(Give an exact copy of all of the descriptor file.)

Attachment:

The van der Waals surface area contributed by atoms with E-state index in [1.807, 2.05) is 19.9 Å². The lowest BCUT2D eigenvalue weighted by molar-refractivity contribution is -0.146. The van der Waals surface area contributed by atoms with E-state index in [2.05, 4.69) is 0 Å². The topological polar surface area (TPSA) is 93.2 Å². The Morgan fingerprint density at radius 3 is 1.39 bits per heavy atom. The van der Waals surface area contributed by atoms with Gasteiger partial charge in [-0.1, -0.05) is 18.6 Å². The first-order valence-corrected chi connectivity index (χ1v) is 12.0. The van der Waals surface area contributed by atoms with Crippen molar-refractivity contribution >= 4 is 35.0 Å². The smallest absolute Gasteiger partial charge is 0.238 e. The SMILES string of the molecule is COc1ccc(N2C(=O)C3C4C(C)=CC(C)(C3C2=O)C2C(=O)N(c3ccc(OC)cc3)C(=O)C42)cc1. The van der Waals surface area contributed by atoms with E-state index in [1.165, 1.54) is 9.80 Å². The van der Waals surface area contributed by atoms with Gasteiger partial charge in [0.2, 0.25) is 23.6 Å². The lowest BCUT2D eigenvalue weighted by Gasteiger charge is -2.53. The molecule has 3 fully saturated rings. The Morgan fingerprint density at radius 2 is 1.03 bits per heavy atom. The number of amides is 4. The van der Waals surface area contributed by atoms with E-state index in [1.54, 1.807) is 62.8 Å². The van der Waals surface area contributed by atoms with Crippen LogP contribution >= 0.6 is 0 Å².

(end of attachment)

The van der Waals surface area contributed by atoms with E-state index in [1.807, 2.05) is 19.9 Å². The lowest BCUT2D eigenvalue weighted by molar-refractivity contribution is -0.146. The van der Waals surface area contributed by atoms with E-state index in [2.05, 4.69) is 0 Å². The topological polar surface area (TPSA) is 93.2 Å². The Morgan fingerprint density at radius 3 is 1.39 bits per heavy atom. The van der Waals surface area contributed by atoms with Gasteiger partial charge in [-0.1, -0.05) is 18.6 Å². The first-order valence-corrected chi connectivity index (χ1v) is 12.0. The van der Waals surface area contributed by atoms with Crippen molar-refractivity contribution >= 4 is 35.0 Å². The smallest absolute Gasteiger partial charge is 0.238 e. The SMILES string of the molecule is COc1ccc(N2C(=O)C3C4C(C)=CC(C)(C3C2=O)C2C(=O)N(c3ccc(OC)cc3)C(=O)C42)cc1. The van der Waals surface area contributed by atoms with E-state index in [1.165, 1.54) is 9.80 Å². The van der Waals surface area contributed by atoms with Gasteiger partial charge in [0.2, 0.25) is 23.6 Å². The lowest BCUT2D eigenvalue weighted by Gasteiger charge is -2.53. The molecule has 3 fully saturated rings. The Morgan fingerprint density at radius 2 is 1.03 bits per heavy atom. The number of amides is 4. The van der Waals surface area contributed by atoms with E-state index in [1.54, 1.807) is 62.8 Å². The van der Waals surface area contributed by atoms with Crippen LogP contribution >= 0.6 is 0 Å².